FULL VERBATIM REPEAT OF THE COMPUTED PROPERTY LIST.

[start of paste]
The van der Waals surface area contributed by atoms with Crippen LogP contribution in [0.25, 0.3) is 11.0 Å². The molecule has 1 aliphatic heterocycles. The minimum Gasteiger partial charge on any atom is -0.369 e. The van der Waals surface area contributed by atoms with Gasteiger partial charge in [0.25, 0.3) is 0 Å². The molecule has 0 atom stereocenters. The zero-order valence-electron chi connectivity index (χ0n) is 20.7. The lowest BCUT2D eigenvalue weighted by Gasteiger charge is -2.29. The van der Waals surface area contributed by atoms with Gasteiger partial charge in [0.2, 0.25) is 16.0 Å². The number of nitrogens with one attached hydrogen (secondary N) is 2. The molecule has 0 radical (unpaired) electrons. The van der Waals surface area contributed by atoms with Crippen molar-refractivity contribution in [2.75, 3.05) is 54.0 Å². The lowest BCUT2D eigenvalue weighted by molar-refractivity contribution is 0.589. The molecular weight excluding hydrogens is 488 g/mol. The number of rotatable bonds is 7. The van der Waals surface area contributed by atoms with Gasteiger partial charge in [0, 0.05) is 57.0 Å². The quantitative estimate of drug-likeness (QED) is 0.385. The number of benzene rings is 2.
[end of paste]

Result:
The van der Waals surface area contributed by atoms with Crippen LogP contribution in [0.25, 0.3) is 11.0 Å². The molecule has 1 aliphatic heterocycles. The minimum Gasteiger partial charge on any atom is -0.369 e. The van der Waals surface area contributed by atoms with Gasteiger partial charge in [0.25, 0.3) is 0 Å². The molecule has 0 atom stereocenters. The zero-order valence-electron chi connectivity index (χ0n) is 20.7. The lowest BCUT2D eigenvalue weighted by Gasteiger charge is -2.29. The van der Waals surface area contributed by atoms with Gasteiger partial charge in [0.2, 0.25) is 16.0 Å². The number of nitrogens with one attached hydrogen (secondary N) is 2. The molecule has 0 radical (unpaired) electrons. The van der Waals surface area contributed by atoms with Crippen molar-refractivity contribution in [2.75, 3.05) is 54.0 Å². The lowest BCUT2D eigenvalue weighted by molar-refractivity contribution is 0.589. The molecular weight excluding hydrogens is 488 g/mol. The number of rotatable bonds is 7. The van der Waals surface area contributed by atoms with Gasteiger partial charge in [0, 0.05) is 57.0 Å². The quantitative estimate of drug-likeness (QED) is 0.385. The number of benzene rings is 2.